Being fired for complaining about harassment often causes damages that cannot be remedied by reinstatement of by monetary rewards, such as damage to reputation or emotional harm. Employees could also be compensated for these types of damages through a wrongful termination suit. Again, it is important to consult with a qualified attorney who can assess the value of your case based on prior experience and the guidelines and rules of the law.
What’s the safest way to complain about harassment at work?
While there may be no tried and true method for filing complaints about harassment at work, one of the best ways to address the issue is to first let the harasser know that his or her actions are not welcome. At the same time, you should also go to your human resources department to let them know about the harassment. Also ensure that human resources documents the complaints in the event any future action needs to be taken.
Next, it is essential that a supervisor or manager becomes aware of the problem and is given the opportunity to address it. In some cases, an employer will ignore an employee’s attempts to notify the company of harassment at work. However, employees should be persistent in maintaining good written records of each attempt at notification as it could prove helpful later in a wrongful termination case.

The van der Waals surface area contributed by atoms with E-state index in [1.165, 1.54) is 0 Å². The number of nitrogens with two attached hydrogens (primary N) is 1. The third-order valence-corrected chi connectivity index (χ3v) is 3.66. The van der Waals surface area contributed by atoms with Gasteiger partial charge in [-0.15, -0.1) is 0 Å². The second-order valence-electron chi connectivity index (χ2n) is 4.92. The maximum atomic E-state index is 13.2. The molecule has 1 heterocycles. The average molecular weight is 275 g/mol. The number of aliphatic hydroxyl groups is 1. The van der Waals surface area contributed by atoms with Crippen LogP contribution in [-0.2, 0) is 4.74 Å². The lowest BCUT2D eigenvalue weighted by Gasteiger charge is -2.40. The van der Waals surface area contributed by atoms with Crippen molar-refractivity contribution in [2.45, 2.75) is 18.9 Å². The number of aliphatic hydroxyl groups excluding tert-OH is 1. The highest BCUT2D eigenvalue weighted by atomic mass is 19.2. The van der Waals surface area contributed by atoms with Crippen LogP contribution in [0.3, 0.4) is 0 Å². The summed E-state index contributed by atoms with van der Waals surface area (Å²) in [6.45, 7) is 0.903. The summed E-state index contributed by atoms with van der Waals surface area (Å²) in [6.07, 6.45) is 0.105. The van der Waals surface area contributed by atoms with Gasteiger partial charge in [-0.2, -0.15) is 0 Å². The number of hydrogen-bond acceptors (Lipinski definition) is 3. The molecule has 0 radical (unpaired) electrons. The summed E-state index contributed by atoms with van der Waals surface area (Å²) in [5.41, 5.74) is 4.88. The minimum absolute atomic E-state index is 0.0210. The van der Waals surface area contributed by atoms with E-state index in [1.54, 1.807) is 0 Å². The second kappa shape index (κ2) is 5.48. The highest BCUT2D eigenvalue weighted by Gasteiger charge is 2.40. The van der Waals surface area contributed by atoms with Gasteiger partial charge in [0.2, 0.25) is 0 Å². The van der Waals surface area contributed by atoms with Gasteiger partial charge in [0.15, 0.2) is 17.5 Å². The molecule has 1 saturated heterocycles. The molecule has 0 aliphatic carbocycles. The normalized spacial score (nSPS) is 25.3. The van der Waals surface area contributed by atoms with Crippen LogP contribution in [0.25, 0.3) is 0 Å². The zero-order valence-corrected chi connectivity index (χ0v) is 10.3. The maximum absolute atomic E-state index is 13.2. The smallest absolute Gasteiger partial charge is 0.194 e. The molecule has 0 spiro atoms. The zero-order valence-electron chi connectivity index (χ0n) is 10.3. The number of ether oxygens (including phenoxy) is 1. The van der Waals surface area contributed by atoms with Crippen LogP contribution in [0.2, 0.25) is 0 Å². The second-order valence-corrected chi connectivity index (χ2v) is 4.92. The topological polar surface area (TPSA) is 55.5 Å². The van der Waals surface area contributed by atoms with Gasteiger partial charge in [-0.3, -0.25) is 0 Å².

If the complaining about harassment leads to an actual termination, and the employee can prove that the termination was based on an employee’s attempts to complain about harassment, courts could rule in an employee’s favor using provisions regarding illegal retaliation.
An employee should also be aware of the necessary grievance or complaint policy and procedures for the company in which they work. Following these procedures is also critical to a successful wrongful termination cases as employers may attempt to thwart litigation by proving that proper complaint procedure was not followed.
Fired For Complaining About Harassment at Work? Know Your Rights
According to the law, it is illegal to be fired for complaining about harassment at work. Title VII of the Civil Rights Act protects workers from this type of retaliation and provides a number of remedies for such situations in the form of both monetary and non-monetary awards. It is important to consult a competent attorney to analyze the facts of your wrongful termination case in light of the law and to represent you in court when litigation is necessary.